Describe the path to a favorite place of yours to walk in 2012. What’s meaningful about the place or the journey?

Have I mentioned I love walking? I dislike standing still, so I will choose to walk over waiting for a bus or a taxi.

Quite unusually for Hong Kong, I actually have to walk on the street to get to work. Most people I know have an MTR exit that serendipitously comes up right near their workplace. Because I live right on top of an MTR station, the husband, for example, pretty much has to take two elevators down, ride the MTR, and then take a couple of escalators up into this work building. This might strike some people as terrible, but in a place where rain is perennial and there is a typhoon season, it can be pretty darn useful. Especially if you’re grocery shopping with a baby in a buggy, like my helper has to do, for example. Or you’re allergic to the sun, like my husband. (I am not joking. I used to poke fun at him, but this year, he was officially diagnosed as suffering from migraines, so that might explain is sun aversion.)

Anyway, I am not the only one who finds the arrangement of actually (gasp!) walking on the street to work for a little over 10 minutes unusual. Now and then someone will suggest a shuttle bus, and be promptly ignored. When we moved to the new building, there was a minibus from the MTR to that building and I happily availed of it.

However, I have gone back to walking, partly because the wait for the minibus can get long, but also because I realised that I need the exercise. I have resolved to not only walk that route to and from work but also to and from lunch. Since I cannot find the motivation to exercise after work, at least these 15 minute spurts will count for something.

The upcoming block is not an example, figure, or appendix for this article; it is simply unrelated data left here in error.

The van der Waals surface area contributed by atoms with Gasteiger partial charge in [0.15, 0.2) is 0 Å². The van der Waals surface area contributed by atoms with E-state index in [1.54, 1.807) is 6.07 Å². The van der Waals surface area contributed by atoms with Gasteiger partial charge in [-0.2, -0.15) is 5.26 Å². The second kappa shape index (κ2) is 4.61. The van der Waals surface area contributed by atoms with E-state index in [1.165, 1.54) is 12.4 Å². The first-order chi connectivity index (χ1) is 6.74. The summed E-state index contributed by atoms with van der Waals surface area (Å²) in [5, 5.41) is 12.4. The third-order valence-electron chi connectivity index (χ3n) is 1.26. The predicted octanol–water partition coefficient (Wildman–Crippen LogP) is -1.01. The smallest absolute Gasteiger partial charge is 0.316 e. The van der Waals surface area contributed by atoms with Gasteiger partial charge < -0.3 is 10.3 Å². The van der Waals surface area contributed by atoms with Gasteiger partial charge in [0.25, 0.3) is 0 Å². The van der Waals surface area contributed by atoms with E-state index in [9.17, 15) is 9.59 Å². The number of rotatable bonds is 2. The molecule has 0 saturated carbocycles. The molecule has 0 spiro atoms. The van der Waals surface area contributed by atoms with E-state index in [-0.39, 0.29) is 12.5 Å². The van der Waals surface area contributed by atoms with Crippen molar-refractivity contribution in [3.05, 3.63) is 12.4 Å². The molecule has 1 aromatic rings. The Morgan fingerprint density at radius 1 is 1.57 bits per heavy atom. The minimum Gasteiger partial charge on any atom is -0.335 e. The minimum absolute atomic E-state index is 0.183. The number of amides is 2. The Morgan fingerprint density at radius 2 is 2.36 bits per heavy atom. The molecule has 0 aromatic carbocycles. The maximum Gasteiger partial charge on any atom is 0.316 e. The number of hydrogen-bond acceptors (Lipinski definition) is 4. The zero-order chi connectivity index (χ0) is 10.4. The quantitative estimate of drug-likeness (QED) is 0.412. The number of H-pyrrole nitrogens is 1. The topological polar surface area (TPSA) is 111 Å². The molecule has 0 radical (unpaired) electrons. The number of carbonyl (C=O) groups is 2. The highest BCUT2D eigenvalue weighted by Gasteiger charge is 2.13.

Now, let me describe the walk. I emerge from the MTR station – one of the smaller ones – into a lower income area, primarily comprising public housing. There are a lot of elderly people and more than the normal share of disabled people around. In this MTR, for example, there is a gang of old women who wait outside the turnstile for people to give them the free newspapers that are distributed in the MTR. They collect these to sell to recyclers. One of these ladies is so bent over, she’s almost always looking at the floor. At some point, an old man joined the gang and I suspect he gets more than his fair share of papers just by virtue of gender difference. I also often see this guy in a motorized wheelchair who is pretty speedy on the sidewalk and even has a passenger standing behind him.

The stretch of the street outside the MTR is pretty busy. There’s a new bakery that’s become a popular alternative to McDonald’s just next door for grabbing breakfast. A lot of office workers buy their brekkie on their way to work and consume it at their desk, I assume because they are up so late at night (most lights are on in our building around 2 am) that they’d rather save the time they would have spent eating at home for sleeping.

It’s an uphill trudge up this road, past a mall of course, which famously raised the rent forcing the old mom-n-pop stores  to give way to chain stores priced, according to me, too expensively for the neighbourhood. There is a flight of stairs to climb up to the main street, last year with broken steps that could be super slippy in the rain, completely unacceptable considering the older population that uses them. This is a good walk to do to get a sense of Hong Kong that is less prosperous and more down-to-earth, if you will.

I come up onto a main road, which borders a park. This part of the walk is really pleasant because there are trees overhanging the road and it’s fairly quiet, except for the chirping of birds and there are some really unusual (to me) species flitting about. In the park, there are always elderly people doing tai chi and kung fu to music with fans and swords. It’s pretty awesome.

It takes about 10 minutes to hit the university. If I am lucky, the bell in the clock tower will be tolling. I used to work in the first building, but now I have to walk through a promenade to get to the new building. On the way, I pass a sports ground which is usually empty at that point. Five minutes later, and one elevator ride up, I’m in office.

How do you get to work?